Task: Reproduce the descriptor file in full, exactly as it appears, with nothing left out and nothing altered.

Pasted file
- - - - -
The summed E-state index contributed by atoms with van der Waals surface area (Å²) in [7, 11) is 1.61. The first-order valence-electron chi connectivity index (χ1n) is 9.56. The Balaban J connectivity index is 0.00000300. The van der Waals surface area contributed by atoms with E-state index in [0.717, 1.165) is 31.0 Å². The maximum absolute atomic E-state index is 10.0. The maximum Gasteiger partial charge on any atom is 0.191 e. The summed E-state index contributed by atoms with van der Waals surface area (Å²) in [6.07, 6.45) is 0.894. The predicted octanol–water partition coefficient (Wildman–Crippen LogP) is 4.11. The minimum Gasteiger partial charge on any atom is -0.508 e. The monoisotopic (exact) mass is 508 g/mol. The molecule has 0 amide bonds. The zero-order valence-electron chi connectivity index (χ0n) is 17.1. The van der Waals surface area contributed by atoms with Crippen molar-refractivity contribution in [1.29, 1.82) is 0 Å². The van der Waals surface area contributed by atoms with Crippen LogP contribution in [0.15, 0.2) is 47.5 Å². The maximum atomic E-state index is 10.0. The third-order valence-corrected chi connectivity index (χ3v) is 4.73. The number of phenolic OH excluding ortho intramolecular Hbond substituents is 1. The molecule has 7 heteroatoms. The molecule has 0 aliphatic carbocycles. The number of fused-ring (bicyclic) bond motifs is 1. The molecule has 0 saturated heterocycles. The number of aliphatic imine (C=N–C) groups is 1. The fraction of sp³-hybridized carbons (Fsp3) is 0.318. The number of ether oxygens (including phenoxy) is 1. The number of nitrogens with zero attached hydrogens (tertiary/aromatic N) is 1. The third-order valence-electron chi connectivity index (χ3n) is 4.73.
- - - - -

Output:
The summed E-state index contributed by atoms with van der Waals surface area (Å²) in [7, 11) is 1.61. The first-order valence-electron chi connectivity index (χ1n) is 9.56. The Balaban J connectivity index is 0.00000300. The van der Waals surface area contributed by atoms with E-state index in [0.717, 1.165) is 31.0 Å². The maximum absolute atomic E-state index is 10.0. The maximum Gasteiger partial charge on any atom is 0.191 e. The summed E-state index contributed by atoms with van der Waals surface area (Å²) in [6.07, 6.45) is 0.894. The predicted octanol–water partition coefficient (Wildman–Crippen LogP) is 4.11. The minimum Gasteiger partial charge on any atom is -0.508 e. The monoisotopic (exact) mass is 508 g/mol. The molecule has 0 amide bonds. The zero-order valence-electron chi connectivity index (χ0n) is 17.1. The van der Waals surface area contributed by atoms with Crippen molar-refractivity contribution in [1.29, 1.82) is 0 Å². The van der Waals surface area contributed by atoms with Crippen LogP contribution in [0.15, 0.2) is 47.5 Å². The maximum atomic E-state index is 10.0. The third-order valence-corrected chi connectivity index (χ3v) is 4.73. The number of phenolic OH excluding ortho intramolecular Hbond substituents is 1. The molecule has 7 heteroatoms. The molecule has 0 aliphatic carbocycles. The number of fused-ring (bicyclic) bond motifs is 1. The molecule has 0 saturated heterocycles. The number of aliphatic imine (C=N–C) groups is 1. The fraction of sp³-hybridized carbons (Fsp3) is 0.318. The number of ether oxygens (including phenoxy) is 1. The number of nitrogens with zero attached hydrogens (tertiary/aromatic N) is 1. The third-order valence-electron chi connectivity index (χ3n) is 4.73.